Opinionista Nick Taylor 27 July 2020

School closures: A triumph of special interests over social justice

The reclosing of schools ignores science while pandering to politics and will again disadvantage the most vulnerable in society most harshly.

The decision to close the nation’s schools again is nothing short of a triumph of politics over science, of powerful special interests over social justice for the most vulnerable in our society. Quite apart from leaving close to a million young children unsupervised during the day, it deprives nine million of a large proportion of their daily nutrition.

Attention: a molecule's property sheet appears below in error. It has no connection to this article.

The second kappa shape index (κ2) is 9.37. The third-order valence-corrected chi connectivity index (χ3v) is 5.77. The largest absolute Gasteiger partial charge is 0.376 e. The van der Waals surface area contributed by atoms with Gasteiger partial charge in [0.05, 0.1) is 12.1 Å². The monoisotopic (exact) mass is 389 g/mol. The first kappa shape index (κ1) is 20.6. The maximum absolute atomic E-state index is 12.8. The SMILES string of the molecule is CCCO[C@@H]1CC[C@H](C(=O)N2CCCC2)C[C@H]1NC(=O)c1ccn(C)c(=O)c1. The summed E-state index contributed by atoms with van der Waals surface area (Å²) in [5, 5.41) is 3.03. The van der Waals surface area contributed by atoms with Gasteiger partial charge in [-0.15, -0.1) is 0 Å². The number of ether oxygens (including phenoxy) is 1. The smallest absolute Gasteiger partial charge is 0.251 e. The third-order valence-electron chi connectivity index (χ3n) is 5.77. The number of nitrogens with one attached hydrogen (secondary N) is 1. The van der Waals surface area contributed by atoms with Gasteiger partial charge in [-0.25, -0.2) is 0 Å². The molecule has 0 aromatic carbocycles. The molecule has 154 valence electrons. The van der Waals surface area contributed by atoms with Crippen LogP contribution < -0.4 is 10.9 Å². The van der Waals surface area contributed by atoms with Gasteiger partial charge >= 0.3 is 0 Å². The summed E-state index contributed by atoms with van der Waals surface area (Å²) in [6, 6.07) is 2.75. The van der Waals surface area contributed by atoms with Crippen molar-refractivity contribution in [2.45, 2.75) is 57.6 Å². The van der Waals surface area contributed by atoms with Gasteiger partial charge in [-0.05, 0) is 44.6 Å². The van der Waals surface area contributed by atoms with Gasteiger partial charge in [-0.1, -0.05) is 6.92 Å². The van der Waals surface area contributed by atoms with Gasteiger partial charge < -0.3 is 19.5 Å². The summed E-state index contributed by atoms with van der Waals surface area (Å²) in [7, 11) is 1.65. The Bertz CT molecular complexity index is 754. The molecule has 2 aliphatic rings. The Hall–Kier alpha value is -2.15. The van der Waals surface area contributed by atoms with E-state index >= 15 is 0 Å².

“Don’t worry,” says the Department of Basic Education, “children will collect their food from school.”

Really? And who will supervise them while teachers sit at home, for 120 days now and counting, unable to get even the most basic educational resources to the poorest children, while their middle-class counterparts enjoy daily instruction through the internet? 

Not only are the largest and poorest proportion of learners not learning anything during this time but, as Martin Gusaffson and Carol Nuga point out, they are actually regressing. 

“Don’t worry,” says the DBE, “schools must send books home with the children.” 

Really? The DBE said that before the first lockdown in March and it never happened in many schools serving the poor. And how many five- and six-year-old children will make it home with their food parcels intact? This generation is condemned, by their own government, to grow up physically and cognitively stunted.